Figure 3: Luffa fiber cross section 200x. Detail: Lumen and micro cells 1000x.
Figure 4: SEM images for luffa fibers surface (1000x). a) Untreated. b) Hornificated luffa fibers c) Mercerized luffa fibers (NaOH 2%, 90 min).
Figure 5: FTIR Spectrum of luffa fiber as received and with the different treatments.
Fig. 6 shows the X-ray diffractogram of the luffa fibers analyzed. Three distinct peaks are observed, indicating that the fibers have partially crystalline and amorphous characteristics. The first peak indicates the presence of native cellulose on crystallographic plane (101) whereas the peak around 22° indicates the diffraction of crystalline cellulose or cellulose I in the crystallographic plane (002). The peak around 34° corresponds to the diffraction in the plane (040) .
Figure 6: XRD pattern for luffa fiber
The determined crystalline index values are shown in Table 1. The lower crystallinity value of untreated luffa fiber is attributed to the presence of non-cellulosic compounds. For the treated fibers with hornification method there is a slight increase of crystallinity, compared with untreated luffa values, suggesting therefore a possible change in the amorphous region, caused by packing of the cellulose chains . The mercerized luffa fibers showed a different behavior, associated with the decrease of the amorphous content in the samples after modification. The XRD spectra suggest the removal of a significant amount of hemicelluloses and non-cellulosic polysaccharides during the alkaline treatment.
Table 1 : Degree of crystallinity of luffa fibers.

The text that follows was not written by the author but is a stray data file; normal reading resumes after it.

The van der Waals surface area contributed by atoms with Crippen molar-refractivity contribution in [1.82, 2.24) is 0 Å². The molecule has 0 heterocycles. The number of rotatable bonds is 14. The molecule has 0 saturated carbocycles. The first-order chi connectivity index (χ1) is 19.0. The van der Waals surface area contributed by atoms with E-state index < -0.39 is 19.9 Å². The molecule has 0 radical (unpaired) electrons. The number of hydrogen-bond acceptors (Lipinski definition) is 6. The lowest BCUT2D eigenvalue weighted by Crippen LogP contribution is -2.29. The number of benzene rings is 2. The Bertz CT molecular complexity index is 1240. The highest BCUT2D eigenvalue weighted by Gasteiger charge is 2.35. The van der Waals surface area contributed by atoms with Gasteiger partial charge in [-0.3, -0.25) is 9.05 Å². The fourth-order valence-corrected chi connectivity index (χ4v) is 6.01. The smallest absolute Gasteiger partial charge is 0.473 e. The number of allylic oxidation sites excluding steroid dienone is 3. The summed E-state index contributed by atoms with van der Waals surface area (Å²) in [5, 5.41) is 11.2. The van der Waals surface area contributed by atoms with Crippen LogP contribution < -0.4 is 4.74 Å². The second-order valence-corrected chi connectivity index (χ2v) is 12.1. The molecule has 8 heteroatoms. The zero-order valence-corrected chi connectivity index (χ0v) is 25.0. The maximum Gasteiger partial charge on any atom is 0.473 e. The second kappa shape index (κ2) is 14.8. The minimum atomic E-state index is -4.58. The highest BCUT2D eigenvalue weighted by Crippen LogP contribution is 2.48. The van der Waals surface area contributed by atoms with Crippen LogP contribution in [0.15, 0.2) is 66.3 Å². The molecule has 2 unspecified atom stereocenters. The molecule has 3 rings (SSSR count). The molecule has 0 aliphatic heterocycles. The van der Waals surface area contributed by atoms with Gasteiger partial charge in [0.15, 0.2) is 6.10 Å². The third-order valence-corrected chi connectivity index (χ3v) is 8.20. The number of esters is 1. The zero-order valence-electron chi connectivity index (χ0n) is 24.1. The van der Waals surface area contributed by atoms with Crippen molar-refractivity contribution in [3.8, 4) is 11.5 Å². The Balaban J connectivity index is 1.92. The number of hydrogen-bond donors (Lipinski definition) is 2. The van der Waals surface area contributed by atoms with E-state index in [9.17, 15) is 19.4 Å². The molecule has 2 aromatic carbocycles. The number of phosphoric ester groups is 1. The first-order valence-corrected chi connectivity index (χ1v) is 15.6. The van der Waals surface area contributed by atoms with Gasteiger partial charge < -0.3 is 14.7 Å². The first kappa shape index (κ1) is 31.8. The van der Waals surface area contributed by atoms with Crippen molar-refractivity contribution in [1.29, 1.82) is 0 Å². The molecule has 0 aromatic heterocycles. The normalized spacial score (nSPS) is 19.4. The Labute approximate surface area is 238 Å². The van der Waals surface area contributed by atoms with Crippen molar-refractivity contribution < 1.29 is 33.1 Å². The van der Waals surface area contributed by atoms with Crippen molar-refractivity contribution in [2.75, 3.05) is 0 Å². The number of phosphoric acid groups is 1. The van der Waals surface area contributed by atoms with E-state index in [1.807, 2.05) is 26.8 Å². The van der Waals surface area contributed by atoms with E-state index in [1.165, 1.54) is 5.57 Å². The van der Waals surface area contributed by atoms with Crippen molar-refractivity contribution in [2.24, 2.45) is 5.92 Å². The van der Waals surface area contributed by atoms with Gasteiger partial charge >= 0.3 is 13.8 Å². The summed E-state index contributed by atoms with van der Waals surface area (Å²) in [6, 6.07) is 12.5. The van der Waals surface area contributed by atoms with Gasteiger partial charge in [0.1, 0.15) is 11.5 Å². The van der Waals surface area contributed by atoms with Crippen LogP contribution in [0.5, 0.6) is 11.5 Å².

UNTREATED LUFFA FIBER HORNIFICATED LUFFA FIBER MERCERIZED LUFFA FIBER Total area [cps x deg] 19770 20270 9681 Crystalline area [cps x deg] 8864 9349 5407 Crystallinity % 44.83 46.12 55.85
ANOVA analysis indicate a significant difference in the values of E and G for composites made with untreated and treated fibers. This results, shown in Figure 7, indicate that the modification treatments have influence on dynamic modulus of the composites evaluated. However, the intensity of this improvement was independent of the type of treatment performed, i.e. there was no significant statistical difference between the dynamic modulus values obtained for composites with hornification and mercerization treatments.
Figure 7: Dynamic modulus in flexure from epoxy resin, untreated and treated composites. a) Young's modulus (E) b) Tukey test results for E, with significance level of 0.05 c) Shear modulus (G) d) Tukey test results for G, with significance level of 0.05.
The impulse excitation method was also used to measure the damping the test specimens. The damping (ξ) corresponds to the oscillation decay rate (Fig 8a), and characterizes how fast decays the vibration amplitude after the mechanical excitation. This property is directly related to the internal mechanisms of energy dissipation, like internal friction, and is normally quantified by the loss factor or Tan (φ).